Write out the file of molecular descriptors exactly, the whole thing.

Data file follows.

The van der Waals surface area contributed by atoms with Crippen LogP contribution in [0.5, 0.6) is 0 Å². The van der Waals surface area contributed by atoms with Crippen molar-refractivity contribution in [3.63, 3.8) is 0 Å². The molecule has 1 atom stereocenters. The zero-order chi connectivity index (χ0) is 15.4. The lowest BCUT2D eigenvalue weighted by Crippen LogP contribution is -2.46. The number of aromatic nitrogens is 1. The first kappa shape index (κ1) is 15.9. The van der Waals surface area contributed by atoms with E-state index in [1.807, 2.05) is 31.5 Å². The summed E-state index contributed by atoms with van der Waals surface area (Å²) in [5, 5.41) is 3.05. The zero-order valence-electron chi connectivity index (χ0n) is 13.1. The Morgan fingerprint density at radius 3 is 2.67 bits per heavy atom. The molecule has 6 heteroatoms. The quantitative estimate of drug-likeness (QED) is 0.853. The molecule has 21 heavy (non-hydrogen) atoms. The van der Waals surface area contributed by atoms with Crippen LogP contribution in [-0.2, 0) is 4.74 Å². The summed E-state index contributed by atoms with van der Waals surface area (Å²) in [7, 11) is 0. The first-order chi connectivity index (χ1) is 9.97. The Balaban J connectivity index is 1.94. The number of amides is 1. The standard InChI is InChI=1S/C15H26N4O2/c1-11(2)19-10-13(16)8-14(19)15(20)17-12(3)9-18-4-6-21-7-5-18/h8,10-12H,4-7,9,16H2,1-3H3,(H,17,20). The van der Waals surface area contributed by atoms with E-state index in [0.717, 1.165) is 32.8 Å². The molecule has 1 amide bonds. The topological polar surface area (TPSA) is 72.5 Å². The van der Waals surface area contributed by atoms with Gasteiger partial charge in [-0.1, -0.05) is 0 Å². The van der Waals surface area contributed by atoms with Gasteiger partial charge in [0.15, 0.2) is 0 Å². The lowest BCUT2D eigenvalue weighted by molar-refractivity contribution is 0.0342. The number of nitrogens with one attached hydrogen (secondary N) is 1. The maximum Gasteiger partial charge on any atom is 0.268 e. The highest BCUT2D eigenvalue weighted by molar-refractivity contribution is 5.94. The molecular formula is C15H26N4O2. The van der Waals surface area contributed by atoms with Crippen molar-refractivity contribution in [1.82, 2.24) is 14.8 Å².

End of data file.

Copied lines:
The van der Waals surface area contributed by atoms with Crippen LogP contribution in [0.5, 0.6) is 0 Å². The van der Waals surface area contributed by atoms with Crippen molar-refractivity contribution in [3.63, 3.8) is 0 Å². The molecule has 1 atom stereocenters. The zero-order chi connectivity index (χ0) is 15.4. The lowest BCUT2D eigenvalue weighted by Crippen LogP contribution is -2.46. The number of aromatic nitrogens is 1. The first kappa shape index (κ1) is 15.9. The van der Waals surface area contributed by atoms with E-state index in [1.807, 2.05) is 31.5 Å². The summed E-state index contributed by atoms with van der Waals surface area (Å²) in [5, 5.41) is 3.05. The zero-order valence-electron chi connectivity index (χ0n) is 13.1. The Morgan fingerprint density at radius 3 is 2.67 bits per heavy atom. The molecule has 6 heteroatoms. The quantitative estimate of drug-likeness (QED) is 0.853. The molecule has 21 heavy (non-hydrogen) atoms. The van der Waals surface area contributed by atoms with Crippen LogP contribution in [-0.2, 0) is 4.74 Å². The summed E-state index contributed by atoms with van der Waals surface area (Å²) in [7, 11) is 0. The first-order chi connectivity index (χ1) is 9.97. The Balaban J connectivity index is 1.94. The number of amides is 1. The standard InChI is InChI=1S/C15H26N4O2/c1-11(2)19-10-13(16)8-14(19)15(20)17-12(3)9-18-4-6-21-7-5-18/h8,10-12H,4-7,9,16H2,1-3H3,(H,17,20). The van der Waals surface area contributed by atoms with E-state index in [0.717, 1.165) is 32.8 Å². The molecule has 1 amide bonds. The topological polar surface area (TPSA) is 72.5 Å². The van der Waals surface area contributed by atoms with Gasteiger partial charge in [-0.1, -0.05) is 0 Å². The van der Waals surface area contributed by atoms with Gasteiger partial charge in [0.15, 0.2) is 0 Å². The lowest BCUT2D eigenvalue weighted by molar-refractivity contribution is 0.0342. The number of nitrogens with one attached hydrogen (secondary N) is 1. The maximum Gasteiger partial charge on any atom is 0.268 e. The highest BCUT2D eigenvalue weighted by molar-refractivity contribution is 5.94. The molecular formula is C15H26N4O2. The van der Waals surface area contributed by atoms with Crippen molar-refractivity contribution in [1.82, 2.24) is 14.8 Å².